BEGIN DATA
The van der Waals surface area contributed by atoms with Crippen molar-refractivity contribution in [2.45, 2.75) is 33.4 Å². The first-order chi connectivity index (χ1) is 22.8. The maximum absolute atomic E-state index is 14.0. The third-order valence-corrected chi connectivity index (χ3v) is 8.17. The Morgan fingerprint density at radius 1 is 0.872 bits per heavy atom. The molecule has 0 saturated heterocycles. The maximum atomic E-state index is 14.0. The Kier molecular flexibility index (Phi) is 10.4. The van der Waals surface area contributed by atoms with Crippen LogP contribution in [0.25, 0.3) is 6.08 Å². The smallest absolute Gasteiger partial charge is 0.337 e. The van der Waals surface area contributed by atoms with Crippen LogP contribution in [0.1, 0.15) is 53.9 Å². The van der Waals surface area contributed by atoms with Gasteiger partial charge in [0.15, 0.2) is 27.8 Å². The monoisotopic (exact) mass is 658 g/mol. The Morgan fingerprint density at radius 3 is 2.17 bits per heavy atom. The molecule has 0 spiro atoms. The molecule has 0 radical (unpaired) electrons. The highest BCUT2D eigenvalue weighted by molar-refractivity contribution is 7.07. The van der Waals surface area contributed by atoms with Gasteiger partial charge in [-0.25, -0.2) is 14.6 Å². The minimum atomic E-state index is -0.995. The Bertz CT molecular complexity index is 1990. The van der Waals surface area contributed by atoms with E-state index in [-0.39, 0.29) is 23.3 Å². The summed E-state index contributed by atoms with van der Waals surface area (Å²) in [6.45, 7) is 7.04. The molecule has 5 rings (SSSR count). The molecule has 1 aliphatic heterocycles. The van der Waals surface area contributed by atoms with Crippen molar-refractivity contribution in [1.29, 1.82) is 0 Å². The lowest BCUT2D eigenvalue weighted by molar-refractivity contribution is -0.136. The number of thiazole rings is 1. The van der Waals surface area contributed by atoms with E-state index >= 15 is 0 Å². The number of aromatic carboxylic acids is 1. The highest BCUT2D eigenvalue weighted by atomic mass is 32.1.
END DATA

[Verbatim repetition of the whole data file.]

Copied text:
The van der Waals surface area contributed by atoms with Crippen molar-refractivity contribution in [2.45, 2.75) is 33.4 Å². The first-order chi connectivity index (χ1) is 22.8. The maximum absolute atomic E-state index is 14.0. The third-order valence-corrected chi connectivity index (χ3v) is 8.17. The Morgan fingerprint density at radius 1 is 0.872 bits per heavy atom. The molecule has 0 saturated heterocycles. The maximum atomic E-state index is 14.0. The Kier molecular flexibility index (Phi) is 10.4. The van der Waals surface area contributed by atoms with Crippen LogP contribution in [0.25, 0.3) is 6.08 Å². The smallest absolute Gasteiger partial charge is 0.337 e. The van der Waals surface area contributed by atoms with Crippen LogP contribution in [0.1, 0.15) is 53.9 Å². The van der Waals surface area contributed by atoms with Gasteiger partial charge in [0.15, 0.2) is 27.8 Å². The monoisotopic (exact) mass is 658 g/mol. The Morgan fingerprint density at radius 3 is 2.17 bits per heavy atom. The molecule has 0 spiro atoms. The molecule has 0 radical (unpaired) electrons. The highest BCUT2D eigenvalue weighted by molar-refractivity contribution is 7.07. The van der Waals surface area contributed by atoms with Gasteiger partial charge in [-0.25, -0.2) is 14.6 Å². The minimum atomic E-state index is -0.995. The Bertz CT molecular complexity index is 1990. The van der Waals surface area contributed by atoms with E-state index in [-0.39, 0.29) is 23.3 Å². The summed E-state index contributed by atoms with van der Waals surface area (Å²) in [6.45, 7) is 7.04. The molecule has 5 rings (SSSR count). The molecule has 1 aliphatic heterocycles. The van der Waals surface area contributed by atoms with Crippen molar-refractivity contribution in [1.29, 1.82) is 0 Å². The lowest BCUT2D eigenvalue weighted by molar-refractivity contribution is -0.136. The number of thiazole rings is 1. The van der Waals surface area contributed by atoms with E-state index >= 15 is 0 Å². The number of aromatic carboxylic acids is 1. The highest BCUT2D eigenvalue weighted by atomic mass is 32.1.